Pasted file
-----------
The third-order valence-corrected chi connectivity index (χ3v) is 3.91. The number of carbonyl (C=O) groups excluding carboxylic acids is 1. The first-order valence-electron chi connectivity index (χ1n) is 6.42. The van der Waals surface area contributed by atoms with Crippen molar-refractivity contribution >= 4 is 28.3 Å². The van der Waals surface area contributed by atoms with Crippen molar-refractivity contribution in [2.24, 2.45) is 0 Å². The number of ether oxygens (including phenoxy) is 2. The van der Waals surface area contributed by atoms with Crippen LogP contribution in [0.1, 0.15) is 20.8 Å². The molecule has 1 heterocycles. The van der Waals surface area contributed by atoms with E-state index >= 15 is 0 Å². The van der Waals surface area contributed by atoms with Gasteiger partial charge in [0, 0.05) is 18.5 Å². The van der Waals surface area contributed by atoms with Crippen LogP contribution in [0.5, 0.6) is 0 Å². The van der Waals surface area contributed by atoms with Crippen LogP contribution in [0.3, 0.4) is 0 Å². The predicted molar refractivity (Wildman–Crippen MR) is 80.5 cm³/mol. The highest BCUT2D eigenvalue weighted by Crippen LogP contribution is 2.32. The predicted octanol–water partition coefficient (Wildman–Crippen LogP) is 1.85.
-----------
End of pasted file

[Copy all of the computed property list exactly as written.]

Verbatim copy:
The third-order valence-corrected chi connectivity index (χ3v) is 3.91. The number of carbonyl (C=O) groups excluding carboxylic acids is 1. The first-order valence-electron chi connectivity index (χ1n) is 6.42. The van der Waals surface area contributed by atoms with Crippen molar-refractivity contribution >= 4 is 28.3 Å². The van der Waals surface area contributed by atoms with Crippen molar-refractivity contribution in [2.24, 2.45) is 0 Å². The number of ether oxygens (including phenoxy) is 2. The van der Waals surface area contributed by atoms with Crippen LogP contribution in [0.1, 0.15) is 20.8 Å². The molecule has 1 heterocycles. The van der Waals surface area contributed by atoms with E-state index >= 15 is 0 Å². The van der Waals surface area contributed by atoms with Gasteiger partial charge in [0, 0.05) is 18.5 Å². The van der Waals surface area contributed by atoms with Crippen LogP contribution in [0.5, 0.6) is 0 Å². The van der Waals surface area contributed by atoms with Crippen LogP contribution in [0.3, 0.4) is 0 Å². The predicted molar refractivity (Wildman–Crippen MR) is 80.5 cm³/mol. The highest BCUT2D eigenvalue weighted by Crippen LogP contribution is 2.32. The predicted octanol–water partition coefficient (Wildman–Crippen LogP) is 1.85.